Talladega renames backstretch after NASCAR’s famed “Alabama Gang”

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Today, NASCAR Sprint Cup Series drivers will be racing at over 200 miles per hour through the 2.66-mile Talladega Superspeedway, which now includes a special tribute to NASCAR’s most famous figures from the Heart of Dixie, the “Alabama Gang.”

The back straight of NASCAR’s biggest oval was renamed “The Alabama Gang Superstretch” ahead of this weekend’s NASCAR festivities in honor of its original members, Bobby and Donnie Allison, and Red Farmer.

“No honor is too big for The Alabama Gang,” track president Grant Lynch said in a statement. “What we are doing in naming The Alabama Gang Superstretch is unprecedented in our sport. During our events, from TV cameras and still photography, fans will be able to see this accolade for some of our favorite people in the world.

“The gang has meant so much to NASCAR, Talladega Superspeedway and the state of Alabama, and this is just a small token of our appreciation.”

Talladega was often a successful track for both the original and later members of the Alabama Gang. Cheered on by the locals, Bobby, Donnie and Red combined for eight ‘Dega wins in their driving careers.

“When you won Talladega, there was something extra special about it,” Donnie said in his own thoughts. “It was a huge deal to us, our family and friends.”

Other Alabama Gang competitors that won at ‘Dega include Neil Bonnett and one of Bobby’s sons, Davey, who earned eight wins there (three in Sprint Cup, four in ARCA, one in IROC).

These days, up-and-comers Justin Allison (Donnie’s grandson) and Robbie Allison (Davey’s son and Bobby’s grandson) are continuing the group’s legacy.

Indy 500 analyst role part of looking forward for Danica Patrick

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It’s been 10 months since Danica Patrick last competed in an auto racing event and she is completely fine with that.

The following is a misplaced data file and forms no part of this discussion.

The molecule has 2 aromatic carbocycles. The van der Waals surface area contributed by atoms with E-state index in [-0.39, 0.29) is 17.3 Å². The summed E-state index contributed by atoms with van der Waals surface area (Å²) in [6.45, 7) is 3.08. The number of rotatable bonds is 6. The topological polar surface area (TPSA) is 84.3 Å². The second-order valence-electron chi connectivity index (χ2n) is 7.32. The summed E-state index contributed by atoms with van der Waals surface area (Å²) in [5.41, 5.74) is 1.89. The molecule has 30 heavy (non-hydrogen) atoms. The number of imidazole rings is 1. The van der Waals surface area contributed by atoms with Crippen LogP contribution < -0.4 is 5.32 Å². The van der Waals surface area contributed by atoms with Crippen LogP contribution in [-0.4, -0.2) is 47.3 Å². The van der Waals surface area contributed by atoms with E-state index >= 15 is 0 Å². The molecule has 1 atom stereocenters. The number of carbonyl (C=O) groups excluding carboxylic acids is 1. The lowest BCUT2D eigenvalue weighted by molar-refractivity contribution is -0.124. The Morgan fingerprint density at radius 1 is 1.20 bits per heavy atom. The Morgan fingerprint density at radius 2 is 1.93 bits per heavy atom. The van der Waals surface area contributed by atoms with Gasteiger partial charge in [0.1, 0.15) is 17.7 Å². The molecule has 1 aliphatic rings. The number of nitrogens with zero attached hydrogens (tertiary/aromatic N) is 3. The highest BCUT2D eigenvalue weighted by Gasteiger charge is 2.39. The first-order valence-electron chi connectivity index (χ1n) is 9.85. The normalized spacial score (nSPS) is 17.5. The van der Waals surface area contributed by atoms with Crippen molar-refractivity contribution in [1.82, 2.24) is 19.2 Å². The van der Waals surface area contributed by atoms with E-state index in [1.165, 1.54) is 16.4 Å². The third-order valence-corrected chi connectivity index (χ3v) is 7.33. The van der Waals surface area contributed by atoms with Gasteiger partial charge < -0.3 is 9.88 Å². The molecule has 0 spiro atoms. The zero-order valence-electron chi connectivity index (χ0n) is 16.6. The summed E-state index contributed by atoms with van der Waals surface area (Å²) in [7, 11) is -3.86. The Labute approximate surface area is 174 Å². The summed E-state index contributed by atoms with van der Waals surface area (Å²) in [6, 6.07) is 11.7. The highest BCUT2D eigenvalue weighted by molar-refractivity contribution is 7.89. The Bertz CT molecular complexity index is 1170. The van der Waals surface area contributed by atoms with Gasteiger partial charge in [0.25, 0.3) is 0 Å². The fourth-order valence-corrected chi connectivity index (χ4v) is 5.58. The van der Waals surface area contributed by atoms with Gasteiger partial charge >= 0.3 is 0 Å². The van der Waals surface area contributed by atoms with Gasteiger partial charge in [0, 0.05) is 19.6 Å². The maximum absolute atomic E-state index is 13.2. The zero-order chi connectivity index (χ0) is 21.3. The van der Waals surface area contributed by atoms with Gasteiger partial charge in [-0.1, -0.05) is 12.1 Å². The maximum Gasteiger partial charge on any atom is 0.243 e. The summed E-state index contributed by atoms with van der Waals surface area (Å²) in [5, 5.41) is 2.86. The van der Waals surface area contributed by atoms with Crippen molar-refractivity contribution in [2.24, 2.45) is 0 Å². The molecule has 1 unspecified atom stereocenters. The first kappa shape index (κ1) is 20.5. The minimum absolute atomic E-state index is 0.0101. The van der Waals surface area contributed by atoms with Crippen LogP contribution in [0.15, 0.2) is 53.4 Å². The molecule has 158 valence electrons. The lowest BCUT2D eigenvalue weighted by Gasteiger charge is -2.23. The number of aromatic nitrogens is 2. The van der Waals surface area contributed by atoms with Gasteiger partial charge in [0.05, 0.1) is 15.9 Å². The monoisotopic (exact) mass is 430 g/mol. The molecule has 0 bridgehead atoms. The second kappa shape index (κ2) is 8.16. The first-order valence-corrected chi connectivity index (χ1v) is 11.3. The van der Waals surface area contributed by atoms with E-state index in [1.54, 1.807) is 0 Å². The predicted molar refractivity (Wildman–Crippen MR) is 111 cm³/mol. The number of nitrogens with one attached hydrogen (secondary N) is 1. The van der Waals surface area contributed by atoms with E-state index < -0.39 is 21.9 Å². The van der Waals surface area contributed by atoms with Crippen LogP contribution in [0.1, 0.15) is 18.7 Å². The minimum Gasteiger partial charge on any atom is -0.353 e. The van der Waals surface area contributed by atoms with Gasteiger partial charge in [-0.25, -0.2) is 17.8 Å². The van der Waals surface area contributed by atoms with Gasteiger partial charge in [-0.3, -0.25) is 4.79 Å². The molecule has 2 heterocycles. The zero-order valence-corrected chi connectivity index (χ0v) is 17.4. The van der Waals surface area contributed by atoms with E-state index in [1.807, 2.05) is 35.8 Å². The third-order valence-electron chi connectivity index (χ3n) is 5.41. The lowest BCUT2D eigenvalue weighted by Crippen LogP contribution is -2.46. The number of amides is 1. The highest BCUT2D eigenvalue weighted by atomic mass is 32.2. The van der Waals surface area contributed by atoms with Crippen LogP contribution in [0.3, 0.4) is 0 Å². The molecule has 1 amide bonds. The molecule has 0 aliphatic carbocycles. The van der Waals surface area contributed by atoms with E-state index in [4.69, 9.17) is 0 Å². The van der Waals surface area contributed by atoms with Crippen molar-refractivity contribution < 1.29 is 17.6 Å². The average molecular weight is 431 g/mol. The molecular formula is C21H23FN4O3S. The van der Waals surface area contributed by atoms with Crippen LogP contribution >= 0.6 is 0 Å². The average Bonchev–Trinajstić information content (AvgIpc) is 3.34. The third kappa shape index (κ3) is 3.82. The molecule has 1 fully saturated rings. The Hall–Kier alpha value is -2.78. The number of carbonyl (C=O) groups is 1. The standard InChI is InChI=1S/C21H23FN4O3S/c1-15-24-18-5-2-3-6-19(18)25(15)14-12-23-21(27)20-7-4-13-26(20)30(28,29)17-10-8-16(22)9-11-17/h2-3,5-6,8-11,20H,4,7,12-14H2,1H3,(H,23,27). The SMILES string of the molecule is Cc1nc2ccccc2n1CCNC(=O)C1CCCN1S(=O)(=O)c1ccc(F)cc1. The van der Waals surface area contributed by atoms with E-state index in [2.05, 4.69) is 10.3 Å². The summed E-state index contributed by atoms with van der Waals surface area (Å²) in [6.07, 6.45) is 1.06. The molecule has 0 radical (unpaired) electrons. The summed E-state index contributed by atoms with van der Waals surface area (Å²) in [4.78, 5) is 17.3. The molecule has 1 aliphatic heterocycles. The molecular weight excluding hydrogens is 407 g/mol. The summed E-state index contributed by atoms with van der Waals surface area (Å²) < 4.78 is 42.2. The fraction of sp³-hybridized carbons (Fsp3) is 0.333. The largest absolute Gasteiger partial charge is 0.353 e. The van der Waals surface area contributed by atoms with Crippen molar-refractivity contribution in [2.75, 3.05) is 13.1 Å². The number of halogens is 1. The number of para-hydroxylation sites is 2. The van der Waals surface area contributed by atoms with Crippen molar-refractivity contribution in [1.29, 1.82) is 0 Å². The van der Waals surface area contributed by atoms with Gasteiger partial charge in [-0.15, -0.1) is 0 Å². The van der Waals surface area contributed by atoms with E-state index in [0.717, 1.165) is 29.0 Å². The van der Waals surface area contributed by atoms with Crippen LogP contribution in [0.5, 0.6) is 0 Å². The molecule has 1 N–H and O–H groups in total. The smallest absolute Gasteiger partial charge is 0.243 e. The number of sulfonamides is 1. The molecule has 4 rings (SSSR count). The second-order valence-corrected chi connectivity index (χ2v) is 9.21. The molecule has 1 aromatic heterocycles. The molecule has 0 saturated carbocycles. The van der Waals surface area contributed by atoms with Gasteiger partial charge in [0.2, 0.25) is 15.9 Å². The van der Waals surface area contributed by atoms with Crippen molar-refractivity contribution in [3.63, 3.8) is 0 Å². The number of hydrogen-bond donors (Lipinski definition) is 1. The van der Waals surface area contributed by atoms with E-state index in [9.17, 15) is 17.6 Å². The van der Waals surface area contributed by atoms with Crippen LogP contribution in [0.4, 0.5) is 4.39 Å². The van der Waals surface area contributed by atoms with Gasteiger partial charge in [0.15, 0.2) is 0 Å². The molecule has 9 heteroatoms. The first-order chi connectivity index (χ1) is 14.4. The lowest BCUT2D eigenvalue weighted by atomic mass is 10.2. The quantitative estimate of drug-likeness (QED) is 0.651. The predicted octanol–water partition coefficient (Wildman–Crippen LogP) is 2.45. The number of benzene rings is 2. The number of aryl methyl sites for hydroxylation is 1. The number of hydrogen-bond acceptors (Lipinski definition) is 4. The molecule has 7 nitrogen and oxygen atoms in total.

Patrick was last seen in a cockpit in last May’s Indianapolis 500, part of her mini-retirement tour from racing that also included a run in the Daytona 500.

Now she’ll be back at the track, serving as an analyst for NBC’s broadcast of the 103rd Indy 500 on May 26.

It will be an interlude to her post-racing career.

“I really don’t miss racing,” Patrick said during a teleconference Wednesday.  “I’m really happy. I selfishly set out (with) the intention I wanted to travel a lot. I’ve definitely done that. Also working on my other businesses.”

Without racing, Patrick is able to look over her “Warrior” clothing line and her Somnium wine. She’s also been a host of ESPN’s Espy Awards show.

“I’m not a look-back kind of person, I’m a look-forward (person),” Patrick said. “This is something that’s part of looking forward. This is something totally new and different for me. It’s coming at a place where I have a lot of history, but it hasn’t been my job, which is why I’m going to work really hard to make sure I’m ready, like anything else I do that’s different.

Since retiring, Patrick said she watches racing “when I can.”

“I’m not going to lie, I’m happy doing what I’m doing,” Patrick said. “It’s allowed me new opportunities like this.”

This won’t be the first time Patrick has served in an analyst role for a race. She did the same for some Xfinity Series race broadcasts in the last few years of her NASCAR career.

“It’s very good to have had that experience,” Patrick said. “Obviously I was giving my driving experience sort of perspective and that insight, which is something I’m going to be doing again. But it was a guest spot.

“This is firm and established, part of a small team of two with Mike (Tirico) and I. I think there’s going to be a lot more preparation involved, I’m going to need to know a lot more information.”

Patrick said there will be one difference in her Indy 500 experience this year compared to the eight times she competed in the “Greatest Spectacle in Racing.”

“I didn’t purposely look at the buildup of the day,” Patrick said. “I didn’t want to see the fans rolling in, all the pomp and circumstance. I really liked to keep it quiet. I wanted to just walk out there and have it be the event, not let myself get built up too much in my head with nerves, just the platform, the iconic event that it was, the millions of people. I just wanted to stay focused and go do it.

“This time, I’m sure I will see the buildup. I’m sure I’ll see the place fill in and turn from a quiet, peaceful, magical place, (and) at the shot of a cannon it’s going to start unraveling. That will be a cool perspective for me that I purposely haven’t really watched closely.”

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